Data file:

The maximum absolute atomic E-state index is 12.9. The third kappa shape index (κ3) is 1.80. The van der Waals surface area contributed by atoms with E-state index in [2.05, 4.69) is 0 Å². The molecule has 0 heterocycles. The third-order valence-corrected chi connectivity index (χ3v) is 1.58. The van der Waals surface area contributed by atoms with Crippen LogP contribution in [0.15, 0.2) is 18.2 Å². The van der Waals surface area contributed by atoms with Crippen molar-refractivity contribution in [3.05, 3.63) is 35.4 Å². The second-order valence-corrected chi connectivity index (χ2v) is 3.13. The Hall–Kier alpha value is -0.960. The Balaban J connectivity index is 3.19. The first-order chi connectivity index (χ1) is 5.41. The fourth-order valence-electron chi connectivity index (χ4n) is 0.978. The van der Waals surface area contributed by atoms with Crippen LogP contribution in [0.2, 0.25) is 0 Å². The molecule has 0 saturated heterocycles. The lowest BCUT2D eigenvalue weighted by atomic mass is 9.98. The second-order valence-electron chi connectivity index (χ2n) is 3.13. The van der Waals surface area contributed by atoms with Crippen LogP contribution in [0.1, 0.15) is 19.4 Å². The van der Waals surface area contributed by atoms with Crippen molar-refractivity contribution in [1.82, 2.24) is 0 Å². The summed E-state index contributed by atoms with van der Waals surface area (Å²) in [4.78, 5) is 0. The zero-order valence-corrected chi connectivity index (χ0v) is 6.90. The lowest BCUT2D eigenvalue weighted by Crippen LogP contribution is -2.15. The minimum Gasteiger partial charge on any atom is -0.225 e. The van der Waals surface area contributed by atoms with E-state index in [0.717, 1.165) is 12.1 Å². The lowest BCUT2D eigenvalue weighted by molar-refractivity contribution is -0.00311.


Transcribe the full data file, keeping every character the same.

The maximum absolute atomic E-state index is 12.9. The third kappa shape index (κ3) is 1.80. The van der Waals surface area contributed by atoms with E-state index in [2.05, 4.69) is 0 Å². The molecule has 0 heterocycles. The third-order valence-corrected chi connectivity index (χ3v) is 1.58. The van der Waals surface area contributed by atoms with Crippen LogP contribution in [0.15, 0.2) is 18.2 Å². The van der Waals surface area contributed by atoms with Crippen molar-refractivity contribution in [3.05, 3.63) is 35.4 Å². The second-order valence-corrected chi connectivity index (χ2v) is 3.13. The Hall–Kier alpha value is -0.960. The Balaban J connectivity index is 3.19. The first-order chi connectivity index (χ1) is 5.41. The fourth-order valence-electron chi connectivity index (χ4n) is 0.978. The van der Waals surface area contributed by atoms with Crippen LogP contribution in [0.2, 0.25) is 0 Å². The molecule has 0 saturated heterocycles. The lowest BCUT2D eigenvalue weighted by atomic mass is 9.98. The second-order valence-electron chi connectivity index (χ2n) is 3.13. The van der Waals surface area contributed by atoms with Crippen LogP contribution in [0.1, 0.15) is 19.4 Å². The van der Waals surface area contributed by atoms with Crippen molar-refractivity contribution in [1.82, 2.24) is 0 Å². The summed E-state index contributed by atoms with van der Waals surface area (Å²) in [4.78, 5) is 0. The zero-order valence-corrected chi connectivity index (χ0v) is 6.90. The lowest BCUT2D eigenvalue weighted by Crippen LogP contribution is -2.15. The minimum Gasteiger partial charge on any atom is -0.225 e. The van der Waals surface area contributed by atoms with E-state index in [0.717, 1.165) is 12.1 Å². The lowest BCUT2D eigenvalue weighted by molar-refractivity contribution is -0.00311.